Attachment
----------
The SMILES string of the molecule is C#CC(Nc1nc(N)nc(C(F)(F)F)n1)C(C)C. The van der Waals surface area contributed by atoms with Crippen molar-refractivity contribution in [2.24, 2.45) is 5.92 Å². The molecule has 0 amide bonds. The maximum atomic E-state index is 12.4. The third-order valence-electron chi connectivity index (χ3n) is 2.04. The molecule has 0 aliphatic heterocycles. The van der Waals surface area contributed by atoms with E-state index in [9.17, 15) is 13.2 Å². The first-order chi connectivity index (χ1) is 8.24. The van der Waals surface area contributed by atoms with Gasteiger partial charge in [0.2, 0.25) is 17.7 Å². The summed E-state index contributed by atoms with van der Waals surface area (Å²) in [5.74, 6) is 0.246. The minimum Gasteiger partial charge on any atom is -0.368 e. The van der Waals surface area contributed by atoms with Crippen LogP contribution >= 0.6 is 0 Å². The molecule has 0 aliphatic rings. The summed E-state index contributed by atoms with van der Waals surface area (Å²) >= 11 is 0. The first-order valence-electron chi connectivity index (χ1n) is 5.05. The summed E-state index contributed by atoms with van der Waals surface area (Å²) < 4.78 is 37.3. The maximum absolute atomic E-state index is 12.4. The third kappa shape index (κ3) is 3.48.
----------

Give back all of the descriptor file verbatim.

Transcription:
The SMILES string of the molecule is C#CC(Nc1nc(N)nc(C(F)(F)F)n1)C(C)C. The van der Waals surface area contributed by atoms with Crippen molar-refractivity contribution in [2.24, 2.45) is 5.92 Å². The molecule has 0 amide bonds. The maximum atomic E-state index is 12.4. The third-order valence-electron chi connectivity index (χ3n) is 2.04. The molecule has 0 aliphatic heterocycles. The van der Waals surface area contributed by atoms with E-state index in [9.17, 15) is 13.2 Å². The first-order chi connectivity index (χ1) is 8.24. The van der Waals surface area contributed by atoms with Gasteiger partial charge in [0.2, 0.25) is 17.7 Å². The summed E-state index contributed by atoms with van der Waals surface area (Å²) in [5.74, 6) is 0.246. The minimum Gasteiger partial charge on any atom is -0.368 e. The van der Waals surface area contributed by atoms with Crippen LogP contribution >= 0.6 is 0 Å². The molecule has 0 aliphatic rings. The summed E-state index contributed by atoms with van der Waals surface area (Å²) >= 11 is 0. The first-order valence-electron chi connectivity index (χ1n) is 5.05. The summed E-state index contributed by atoms with van der Waals surface area (Å²) < 4.78 is 37.3. The maximum absolute atomic E-state index is 12.4. The third kappa shape index (κ3) is 3.48.